So, four days in and I have finished the first book! I decided to start with Alias Grace which was a great decision. There are a few books on the list which are just slightly more heavy-going, whereas this was one that I could just lose myself in and really relax after my last exam.
Alias Grace is based on the murders of Thomas Kinnear and housekeeper Nancy Montgomery committed in 1843. Their servants James McDermott and Grace Marks were tried for it, with McDermott being hung and Marks sentenced to life imprisonment. The novel is focused on Grace and is told in quite an interesting way. Each chapter is preceded by a mix of excerpts, such as James and Grace's confessions, Susanna Moodie's accounts of Grace, and various snippets of poetry. I really liked this as they set up the sorts of themes that would be explored in the chapter. Also, it took me faaaar too long to notice that each chapter was named after a different quilt with a small square of pattern. Throughout the novel Grace talks about different quilts and what they represent, which I found quite interesting as I used to do a bit of textiles!
I found the narration style really engaging as it switched between Grace and Simon's points of view. Simon is a doctor interested in amnesia researching Grace's case as there are various moments to do with the murder that Grace says she doesn't remember. This is another of the aspects of the book that I enjoyed. I actually found Grace quite likeable, so I had to keep reminding myself that she is potentially a murderess! She has quite a compelling way of speaking as she was relating her life to Simon. The fact about this murder case is that there are various details that are strange, and it isn't definitively clear to what level Grace was involved in the murders. The book explores this and I felt myself getting sucked into Grace's narrative whilst trying to remember not to trust everything she says. I won't spoil anything so I shall only say that there is an answer of a sort given, but with enough room for ambiguity that you can make your own mind up. Whilst I can't say that I actually particularly liked Simon as a person, I did appreciate what his point of view brought to the narrative. I enjoy books that present several different points of view as it is a reminder that in a first person perspective, everything is subjective. Grace makes judgements of Simon during their interviews, and then you switch to Simon's point of view and find out that not all her judgements are actually astute. The fact that you get a male and female perspective is also an interesting element as it explores the two gender's responses to similar events. One thing that stuck with me is the way that Grace's narrative highlights the way that women are always blamed for things (such as pre-marital pregnancies) whereas Simon's narrative showed male figures thinking women got off easy(such as Grace's murder trial)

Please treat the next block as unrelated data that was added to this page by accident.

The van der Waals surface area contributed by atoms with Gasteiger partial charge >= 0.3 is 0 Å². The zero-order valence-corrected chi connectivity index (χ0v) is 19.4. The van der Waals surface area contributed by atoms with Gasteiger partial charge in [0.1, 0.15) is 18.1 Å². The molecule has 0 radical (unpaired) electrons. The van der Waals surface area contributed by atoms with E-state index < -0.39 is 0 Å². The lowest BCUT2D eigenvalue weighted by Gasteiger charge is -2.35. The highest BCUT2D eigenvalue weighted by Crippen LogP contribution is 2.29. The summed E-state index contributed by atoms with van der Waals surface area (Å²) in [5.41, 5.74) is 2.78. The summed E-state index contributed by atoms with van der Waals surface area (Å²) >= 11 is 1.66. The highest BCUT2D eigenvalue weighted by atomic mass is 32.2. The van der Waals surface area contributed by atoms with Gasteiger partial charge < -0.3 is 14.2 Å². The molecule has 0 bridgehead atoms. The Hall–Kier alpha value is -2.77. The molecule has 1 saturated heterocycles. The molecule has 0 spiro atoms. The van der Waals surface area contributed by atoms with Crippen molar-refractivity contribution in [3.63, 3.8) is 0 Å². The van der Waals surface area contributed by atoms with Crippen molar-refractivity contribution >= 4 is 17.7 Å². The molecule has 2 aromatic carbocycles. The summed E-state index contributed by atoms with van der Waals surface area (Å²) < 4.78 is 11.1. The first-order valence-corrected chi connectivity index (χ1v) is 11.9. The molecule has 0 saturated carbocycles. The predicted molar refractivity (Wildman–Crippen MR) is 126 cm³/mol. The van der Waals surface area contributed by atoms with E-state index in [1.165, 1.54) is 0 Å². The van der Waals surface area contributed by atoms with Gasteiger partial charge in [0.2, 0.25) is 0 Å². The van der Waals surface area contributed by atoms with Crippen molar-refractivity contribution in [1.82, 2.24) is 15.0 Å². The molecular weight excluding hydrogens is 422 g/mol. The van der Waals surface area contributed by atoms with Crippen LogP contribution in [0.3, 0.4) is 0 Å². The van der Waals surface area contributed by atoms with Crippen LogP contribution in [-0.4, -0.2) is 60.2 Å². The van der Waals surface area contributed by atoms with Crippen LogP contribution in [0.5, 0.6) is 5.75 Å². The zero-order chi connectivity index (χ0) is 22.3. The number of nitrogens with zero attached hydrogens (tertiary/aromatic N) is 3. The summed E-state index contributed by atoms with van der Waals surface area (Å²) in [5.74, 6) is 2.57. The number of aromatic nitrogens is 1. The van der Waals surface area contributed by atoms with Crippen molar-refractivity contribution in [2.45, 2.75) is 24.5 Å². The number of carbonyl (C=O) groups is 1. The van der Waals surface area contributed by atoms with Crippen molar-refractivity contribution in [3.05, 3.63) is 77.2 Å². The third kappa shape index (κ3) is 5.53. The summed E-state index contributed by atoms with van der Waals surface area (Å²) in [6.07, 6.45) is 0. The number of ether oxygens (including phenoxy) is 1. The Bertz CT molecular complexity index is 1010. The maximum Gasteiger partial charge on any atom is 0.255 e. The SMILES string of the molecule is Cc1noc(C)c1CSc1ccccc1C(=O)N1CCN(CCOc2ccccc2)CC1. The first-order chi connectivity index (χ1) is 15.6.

I am going to avoid talking too much about the plot as I don't want to spoil it for anyone. I was definitely satisfied when I finished this, but there was just enough ambiguity remaining that I still had questions. Hence why I don't want to spoil anything for you guys!
I really did enjoy this book and found it very hard to put down. It grabbed me right from the beginning and even now I've finished it I have found my mind revisiting aspects and questioning them. This is my third Margaret Atwood book and I am really like how different the subject of each is. I am definitely looking forward to reading more of her work soon. As for the Summer Reading Challenge, I feel like it is off to a good start!
Have you guys ever read this, or any other Margaret Atwood books? If so, what did you think?